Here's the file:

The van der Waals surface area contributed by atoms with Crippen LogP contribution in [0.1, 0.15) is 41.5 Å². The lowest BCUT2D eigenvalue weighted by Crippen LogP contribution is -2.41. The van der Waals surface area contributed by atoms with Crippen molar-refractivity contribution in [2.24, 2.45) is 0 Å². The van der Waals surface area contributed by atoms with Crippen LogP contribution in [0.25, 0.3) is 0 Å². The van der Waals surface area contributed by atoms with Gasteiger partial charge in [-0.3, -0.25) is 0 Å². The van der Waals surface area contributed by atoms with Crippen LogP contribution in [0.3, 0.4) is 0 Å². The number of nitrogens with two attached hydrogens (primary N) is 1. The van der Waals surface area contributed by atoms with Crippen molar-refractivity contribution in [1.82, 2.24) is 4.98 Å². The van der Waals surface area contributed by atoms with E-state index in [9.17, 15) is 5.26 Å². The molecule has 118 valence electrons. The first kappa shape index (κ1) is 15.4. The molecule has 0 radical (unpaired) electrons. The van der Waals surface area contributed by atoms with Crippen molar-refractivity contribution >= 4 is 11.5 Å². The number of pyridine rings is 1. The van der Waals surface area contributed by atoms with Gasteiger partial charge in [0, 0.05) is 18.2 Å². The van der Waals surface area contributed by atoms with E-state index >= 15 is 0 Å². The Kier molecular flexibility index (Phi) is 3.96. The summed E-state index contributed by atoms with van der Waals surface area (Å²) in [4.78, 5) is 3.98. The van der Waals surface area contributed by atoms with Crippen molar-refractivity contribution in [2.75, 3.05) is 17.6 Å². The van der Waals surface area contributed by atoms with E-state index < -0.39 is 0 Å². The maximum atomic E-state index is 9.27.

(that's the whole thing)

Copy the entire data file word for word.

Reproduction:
The van der Waals surface area contributed by atoms with Crippen LogP contribution in [0.1, 0.15) is 41.5 Å². The lowest BCUT2D eigenvalue weighted by Crippen LogP contribution is -2.41. The van der Waals surface area contributed by atoms with Crippen molar-refractivity contribution in [2.24, 2.45) is 0 Å². The van der Waals surface area contributed by atoms with Crippen LogP contribution in [0.25, 0.3) is 0 Å². The van der Waals surface area contributed by atoms with Gasteiger partial charge in [-0.3, -0.25) is 0 Å². The van der Waals surface area contributed by atoms with Crippen LogP contribution in [0.3, 0.4) is 0 Å². The number of nitrogens with two attached hydrogens (primary N) is 1. The van der Waals surface area contributed by atoms with Crippen molar-refractivity contribution in [1.82, 2.24) is 4.98 Å². The van der Waals surface area contributed by atoms with E-state index in [9.17, 15) is 5.26 Å². The molecule has 118 valence electrons. The first kappa shape index (κ1) is 15.4. The molecule has 0 radical (unpaired) electrons. The van der Waals surface area contributed by atoms with Crippen molar-refractivity contribution >= 4 is 11.5 Å². The number of pyridine rings is 1. The van der Waals surface area contributed by atoms with Gasteiger partial charge in [0, 0.05) is 18.2 Å². The van der Waals surface area contributed by atoms with E-state index >= 15 is 0 Å². The Kier molecular flexibility index (Phi) is 3.96. The summed E-state index contributed by atoms with van der Waals surface area (Å²) in [4.78, 5) is 3.98. The van der Waals surface area contributed by atoms with Crippen molar-refractivity contribution in [2.75, 3.05) is 17.6 Å². The van der Waals surface area contributed by atoms with E-state index < -0.39 is 0 Å². The maximum atomic E-state index is 9.27.